Appalachian Trail Happiness: My Favorite Little Hiker
As a child, one has that magical capacity to move among the many eras of the earth; to see the land as an animal does; to experience the sky from the perspective of a flower or a bee; to feel the earth quiver and breathe beneath us; to know a hundred different smells of mud and listen unself- consciously to the soughing of the trees. ~ Valerie Andrews
Originally posted November, 2015
One of my best memories on my hike this summer was hanging out with little baby Liv. I first met her walking into camp in Virginia and I immediately cringed, the idea of having a baby in camp and possibly crying all night did not make me happy. Mom, dad and baby were sitting in the shelter so I decided to set up camp as far away from the shelter as possible. What I hadn’t counted on were considerate parents who decided to set up camp as far away from the shelter, so you got it, we were neighbors for the night.
I love kids and after setting up as almost everyone did I went over to meet the little monster who I’d envisioned would be keeping me awake all night. She was, as you can see in the picture above, adorable. She was also an incredibly happy baby, I would end up camping with them for two nights and being with them another night in a hostel. Over those three days I never heard her cry.
I talked about this with her mom one night and her explanation for the lack of crying and why Liv was so damn happy all of the time really seemed spot on. First, she was getting hordes of attention, every hiker wanted to say hi and entertain her and make her laugh. When they were hiking she was set up high in her pack seat and had a great view of the trees, hikers and vistas, not to mention being high up for long periods of time is pretty rare for a baby. Another thing was a lack of negatively stimulation particularly in terms of noise. No city smells, no loud car doors or alarms and none of the constant urban noise we have.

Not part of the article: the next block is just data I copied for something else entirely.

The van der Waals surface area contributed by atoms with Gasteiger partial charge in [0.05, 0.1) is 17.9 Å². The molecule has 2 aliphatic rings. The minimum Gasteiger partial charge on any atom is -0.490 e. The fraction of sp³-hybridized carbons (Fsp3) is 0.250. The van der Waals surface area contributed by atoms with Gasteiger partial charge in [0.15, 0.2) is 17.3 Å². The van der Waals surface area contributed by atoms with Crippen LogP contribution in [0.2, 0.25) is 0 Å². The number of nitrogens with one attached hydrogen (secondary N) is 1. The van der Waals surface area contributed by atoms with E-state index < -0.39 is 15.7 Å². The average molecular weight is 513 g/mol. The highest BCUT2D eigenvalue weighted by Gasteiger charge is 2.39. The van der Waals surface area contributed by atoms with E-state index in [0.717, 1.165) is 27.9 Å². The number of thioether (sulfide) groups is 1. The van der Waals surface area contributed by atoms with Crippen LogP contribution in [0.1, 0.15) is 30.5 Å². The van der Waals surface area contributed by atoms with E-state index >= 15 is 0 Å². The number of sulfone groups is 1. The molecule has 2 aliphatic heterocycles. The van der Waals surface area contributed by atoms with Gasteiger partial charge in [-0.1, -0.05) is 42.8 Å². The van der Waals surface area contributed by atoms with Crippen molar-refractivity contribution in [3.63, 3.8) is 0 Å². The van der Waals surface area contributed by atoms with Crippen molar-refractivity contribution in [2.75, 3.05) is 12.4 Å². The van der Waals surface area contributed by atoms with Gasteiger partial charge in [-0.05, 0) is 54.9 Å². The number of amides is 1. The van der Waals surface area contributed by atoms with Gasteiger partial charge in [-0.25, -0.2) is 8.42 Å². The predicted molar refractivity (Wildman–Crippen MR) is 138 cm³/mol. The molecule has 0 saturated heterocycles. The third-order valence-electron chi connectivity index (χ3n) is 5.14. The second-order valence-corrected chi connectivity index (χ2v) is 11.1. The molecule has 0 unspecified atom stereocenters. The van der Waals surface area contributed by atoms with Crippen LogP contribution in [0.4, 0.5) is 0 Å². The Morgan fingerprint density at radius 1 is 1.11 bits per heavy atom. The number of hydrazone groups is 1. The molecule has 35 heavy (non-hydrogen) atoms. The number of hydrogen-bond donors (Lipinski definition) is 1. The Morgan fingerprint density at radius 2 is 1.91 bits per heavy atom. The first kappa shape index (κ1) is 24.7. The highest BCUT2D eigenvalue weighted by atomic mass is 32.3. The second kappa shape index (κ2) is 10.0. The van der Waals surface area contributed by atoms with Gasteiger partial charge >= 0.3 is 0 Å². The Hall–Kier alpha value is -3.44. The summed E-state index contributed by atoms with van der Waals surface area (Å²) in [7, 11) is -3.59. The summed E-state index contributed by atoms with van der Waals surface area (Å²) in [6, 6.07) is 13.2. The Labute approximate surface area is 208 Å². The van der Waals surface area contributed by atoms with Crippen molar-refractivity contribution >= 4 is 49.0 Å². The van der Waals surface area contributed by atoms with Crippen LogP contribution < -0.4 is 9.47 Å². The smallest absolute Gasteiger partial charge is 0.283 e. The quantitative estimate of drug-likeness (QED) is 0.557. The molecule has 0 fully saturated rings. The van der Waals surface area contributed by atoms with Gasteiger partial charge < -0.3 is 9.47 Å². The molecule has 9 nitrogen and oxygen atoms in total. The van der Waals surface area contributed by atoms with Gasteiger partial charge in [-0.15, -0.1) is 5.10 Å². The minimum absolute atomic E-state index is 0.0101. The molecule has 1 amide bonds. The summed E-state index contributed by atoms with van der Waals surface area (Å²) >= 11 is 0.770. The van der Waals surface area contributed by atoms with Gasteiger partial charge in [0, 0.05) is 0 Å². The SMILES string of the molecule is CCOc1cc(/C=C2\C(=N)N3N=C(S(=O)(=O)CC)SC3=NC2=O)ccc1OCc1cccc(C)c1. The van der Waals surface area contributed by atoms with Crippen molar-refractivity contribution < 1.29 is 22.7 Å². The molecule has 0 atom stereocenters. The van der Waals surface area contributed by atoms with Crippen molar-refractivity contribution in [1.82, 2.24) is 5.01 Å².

This became something I really noticed this summer, how unbelievably loud towns are, not just large cities but every town we entered no matter how small. We live in an environment where things are NEVER quiet, even indoors we have refrigerator motors and heating systems, traffic going by, etc… Have you ever noticed that when you turn your TV on early in the morning the volume is really high. That’s the effect of having noise all day, by the end of the day, our hearing has readjusted. Liv was facing none of this and at night, had a really quiet calm environment to sleep in with her parents.
Her parents are also film makers and are writing about their experiences, I just got a note from them that they have posted part 1 of their story on the Appalachian Trials Page, give it a read. Katie also told me that my little friend is starting to walk, so yes my friends, she did 300 miles on the Appalachian Trail before she could walk! You have to love her and I see many happy days in her future ~ Rev Kane